Vaccination doesn't protect against long-lasting Covid symptoms
Almost half of Covid-19 patients still have symptoms like concentration problems and fatigue three months after infection - whether they've been vaccinated or not. Vaccinated people do get their sense of taste and smell back faster than non-vaccinated people, the public health institute RIVM found in its LongCOVID study, NOS reports.
The RIVM surveyed 14,572 people who had the Alpha or Delta variant of the coronavirus between May and December 2021, including 9,166 people who signed up for the study shortly after testing positive.
A third of Covid-19 patients still suffered from fatigue three months later. Sixteen percent still struggled with shortness of breath, 15 percent had concentration problems, and 13 percent had difficulty being in busy environments. Twelve percent still didn’t have much sense of smell three months later.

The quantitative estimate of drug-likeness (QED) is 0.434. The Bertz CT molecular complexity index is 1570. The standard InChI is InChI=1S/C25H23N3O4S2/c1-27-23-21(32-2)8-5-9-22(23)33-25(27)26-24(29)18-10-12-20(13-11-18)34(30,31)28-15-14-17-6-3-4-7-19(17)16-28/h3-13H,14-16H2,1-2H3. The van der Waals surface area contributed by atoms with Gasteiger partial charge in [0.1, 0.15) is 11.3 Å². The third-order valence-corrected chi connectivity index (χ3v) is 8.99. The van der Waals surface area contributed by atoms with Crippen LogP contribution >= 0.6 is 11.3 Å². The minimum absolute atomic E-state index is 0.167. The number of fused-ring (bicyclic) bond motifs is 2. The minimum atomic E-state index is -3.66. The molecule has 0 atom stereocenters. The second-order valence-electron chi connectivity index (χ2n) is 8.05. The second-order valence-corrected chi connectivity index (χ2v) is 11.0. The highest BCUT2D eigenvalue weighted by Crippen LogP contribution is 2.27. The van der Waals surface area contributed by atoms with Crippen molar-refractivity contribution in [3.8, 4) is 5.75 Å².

The RIVM also had a control group of 5,406 people who hadn’t been infected with Covid-19 complete the questionnaire three months after a negative coronavirus test. About a quarter of them also had at least one of the symptoms usually linked to Long Covid. But complaints are 1.5 times more common among former coronavirus patients.
The RIVM can’t say how long people will struggle with symptoms after a coronavirus infection. “We will, therefore, continue to follow participants for a longer period of time, at least for a year or perhaps two,” Tessa van der Maarden, head of the LongCOVID study at the RIVM, said to NOS. The RIVM will also eventually add the results of people who got the Omicron variant of the virus.
It is not clear how many people in the Netherlands suffer from Long Covid, also called post-Covid syndrome. This is partly because there is no unambiguous definition for the condition, so it is difficult to register.